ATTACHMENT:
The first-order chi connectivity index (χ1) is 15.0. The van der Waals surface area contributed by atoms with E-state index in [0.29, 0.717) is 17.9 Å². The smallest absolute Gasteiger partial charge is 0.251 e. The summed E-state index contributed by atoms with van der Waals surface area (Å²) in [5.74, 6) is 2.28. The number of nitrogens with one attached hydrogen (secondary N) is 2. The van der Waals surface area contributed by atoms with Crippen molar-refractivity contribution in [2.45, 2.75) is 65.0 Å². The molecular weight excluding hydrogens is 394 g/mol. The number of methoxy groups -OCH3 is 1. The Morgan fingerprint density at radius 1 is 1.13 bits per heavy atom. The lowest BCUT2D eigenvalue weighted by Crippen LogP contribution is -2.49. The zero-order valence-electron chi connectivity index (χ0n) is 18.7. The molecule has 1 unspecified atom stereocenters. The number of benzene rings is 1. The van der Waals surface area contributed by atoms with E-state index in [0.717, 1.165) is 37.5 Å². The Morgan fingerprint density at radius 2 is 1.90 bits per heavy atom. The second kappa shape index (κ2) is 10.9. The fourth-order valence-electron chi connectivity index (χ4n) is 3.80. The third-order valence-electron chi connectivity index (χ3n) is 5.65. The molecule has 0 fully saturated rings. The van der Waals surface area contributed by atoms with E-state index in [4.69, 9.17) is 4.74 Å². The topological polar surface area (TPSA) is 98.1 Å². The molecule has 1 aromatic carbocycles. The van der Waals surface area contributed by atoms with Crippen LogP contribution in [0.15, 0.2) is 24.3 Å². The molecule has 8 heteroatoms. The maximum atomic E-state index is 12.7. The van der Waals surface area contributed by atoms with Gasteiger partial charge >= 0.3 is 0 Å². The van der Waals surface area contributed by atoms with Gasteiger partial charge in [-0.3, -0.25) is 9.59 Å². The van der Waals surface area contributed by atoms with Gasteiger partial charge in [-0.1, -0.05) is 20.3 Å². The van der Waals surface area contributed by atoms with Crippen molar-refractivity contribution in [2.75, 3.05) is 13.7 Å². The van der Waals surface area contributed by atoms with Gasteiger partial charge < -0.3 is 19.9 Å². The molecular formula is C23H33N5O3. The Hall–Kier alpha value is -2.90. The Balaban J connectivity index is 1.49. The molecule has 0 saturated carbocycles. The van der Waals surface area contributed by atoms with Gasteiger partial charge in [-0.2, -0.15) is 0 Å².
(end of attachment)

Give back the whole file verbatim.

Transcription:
The first-order chi connectivity index (χ1) is 15.0. The van der Waals surface area contributed by atoms with E-state index in [0.29, 0.717) is 17.9 Å². The smallest absolute Gasteiger partial charge is 0.251 e. The summed E-state index contributed by atoms with van der Waals surface area (Å²) in [5.74, 6) is 2.28. The number of nitrogens with one attached hydrogen (secondary N) is 2. The van der Waals surface area contributed by atoms with Crippen molar-refractivity contribution in [2.45, 2.75) is 65.0 Å². The molecular weight excluding hydrogens is 394 g/mol. The number of methoxy groups -OCH3 is 1. The Morgan fingerprint density at radius 1 is 1.13 bits per heavy atom. The lowest BCUT2D eigenvalue weighted by Crippen LogP contribution is -2.49. The zero-order valence-electron chi connectivity index (χ0n) is 18.7. The molecule has 1 unspecified atom stereocenters. The number of benzene rings is 1. The van der Waals surface area contributed by atoms with E-state index in [0.717, 1.165) is 37.5 Å². The Morgan fingerprint density at radius 2 is 1.90 bits per heavy atom. The second kappa shape index (κ2) is 10.9. The fourth-order valence-electron chi connectivity index (χ4n) is 3.80. The third-order valence-electron chi connectivity index (χ3n) is 5.65. The molecule has 0 fully saturated rings. The van der Waals surface area contributed by atoms with E-state index in [4.69, 9.17) is 4.74 Å². The topological polar surface area (TPSA) is 98.1 Å². The molecule has 1 aromatic carbocycles. The van der Waals surface area contributed by atoms with Crippen LogP contribution in [0.15, 0.2) is 24.3 Å². The molecule has 8 heteroatoms. The maximum atomic E-state index is 12.7. The van der Waals surface area contributed by atoms with Gasteiger partial charge >= 0.3 is 0 Å². The van der Waals surface area contributed by atoms with Gasteiger partial charge in [-0.3, -0.25) is 9.59 Å². The van der Waals surface area contributed by atoms with Gasteiger partial charge in [-0.1, -0.05) is 20.3 Å². The van der Waals surface area contributed by atoms with Crippen molar-refractivity contribution in [2.75, 3.05) is 13.7 Å². The van der Waals surface area contributed by atoms with Gasteiger partial charge < -0.3 is 19.9 Å². The molecular formula is C23H33N5O3. The Hall–Kier alpha value is -2.90. The Balaban J connectivity index is 1.49. The molecule has 0 saturated carbocycles. The van der Waals surface area contributed by atoms with Gasteiger partial charge in [-0.2, -0.15) is 0 Å².